One of my favorite places to bring my netbook and work when I’m tired of being the house-bound freelancer is my local independent bookstore, BookSmart. When my husband and I moved to our “new” town 5.5 years ago, knowing nobody, after six months of isolated work-from-home and no social life, I took a part-time job at Booksmart to stave off a desperate lonlieness. (In the photo, that’s me in the blue to the right, and one of the owners, Cinda, to the left in the black t-shirt and long hair).
Not only did working there assuage the hollow feeling of being temporarily friendless, I quickly saw that BookSmart was a hub for the community—a resource for teachers, a respite for tired moms who could let their wild toddlers run rampant in the toys while they combed through the recommendations; a meeting place for retired ladies and singles to have coffee; a place for teens to hang out without causing chaos; and more, of course. It seemed so essential to the people who came on a regular basis, and myself. Am I just a special breed of bookstore lover, shaped by a childhood in which my single father took me weekly—sometimes several times a week—to one of three bookstores in our Marin county home? I can still vividly remember the mold-and-ink smell of the used bookstore, BookSmith, in San Anselmo, can still orient myself to the far left corner, up one brown-carpet covered step and to the right of the bathroom, where he stocked the hard-cover Nancy Drew mysteries I was allowed to purchase. Do I just have a special place in my heart for these shops?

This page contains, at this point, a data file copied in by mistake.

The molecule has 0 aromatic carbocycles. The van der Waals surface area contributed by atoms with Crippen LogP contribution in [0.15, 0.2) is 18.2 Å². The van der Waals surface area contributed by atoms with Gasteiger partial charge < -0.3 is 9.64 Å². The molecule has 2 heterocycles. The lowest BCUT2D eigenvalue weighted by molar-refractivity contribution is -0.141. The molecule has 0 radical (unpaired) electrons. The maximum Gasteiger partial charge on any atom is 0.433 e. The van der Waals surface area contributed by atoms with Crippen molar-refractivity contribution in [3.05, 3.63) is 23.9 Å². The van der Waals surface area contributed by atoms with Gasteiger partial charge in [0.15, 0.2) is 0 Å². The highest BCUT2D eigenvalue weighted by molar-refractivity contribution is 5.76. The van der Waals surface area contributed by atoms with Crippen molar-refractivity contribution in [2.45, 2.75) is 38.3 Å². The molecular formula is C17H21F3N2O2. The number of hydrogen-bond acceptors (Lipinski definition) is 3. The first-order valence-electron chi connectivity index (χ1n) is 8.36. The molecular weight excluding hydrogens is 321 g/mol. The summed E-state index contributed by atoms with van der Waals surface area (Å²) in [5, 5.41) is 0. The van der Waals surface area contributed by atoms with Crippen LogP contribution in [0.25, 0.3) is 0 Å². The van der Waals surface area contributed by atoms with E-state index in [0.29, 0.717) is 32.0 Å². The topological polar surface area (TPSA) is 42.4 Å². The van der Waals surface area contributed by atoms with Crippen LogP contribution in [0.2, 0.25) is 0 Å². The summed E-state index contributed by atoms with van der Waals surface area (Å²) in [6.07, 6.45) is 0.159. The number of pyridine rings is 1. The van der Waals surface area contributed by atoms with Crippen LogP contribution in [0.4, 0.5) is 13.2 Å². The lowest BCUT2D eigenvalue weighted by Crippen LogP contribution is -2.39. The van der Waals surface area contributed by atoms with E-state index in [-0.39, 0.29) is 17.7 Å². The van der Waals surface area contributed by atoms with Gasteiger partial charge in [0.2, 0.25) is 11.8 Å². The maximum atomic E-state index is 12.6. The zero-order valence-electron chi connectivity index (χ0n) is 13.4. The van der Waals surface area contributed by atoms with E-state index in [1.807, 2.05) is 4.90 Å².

Then I think back on a big topic of conversation floating around in my liberal arts major back in college in the 90s, that of a “third place”—neither work nor home—where people can go, in fact NEED to go to fulfill other social and personal needs; “anchors” of community life that “facilitate and foster broader, more creative interaction…” as posited by Ray Oldenberg in his book The Great Good Place. Independent bookstores—notorious for being peopled with eccentric, down-to-earth folks and funky little cafes—are classic third places that fulfill a need, one that is enhanced by the presence of all that knowledge, stored between paper covers, hovering just in arm’s reach.
As accepting as I am about the inevitability of digital publishing, of the slimming reality of print books, I have to admit that if the rise of digital publishing signals the end of my most favorite third place, it will be with great mourning.
What’s your favorite third place?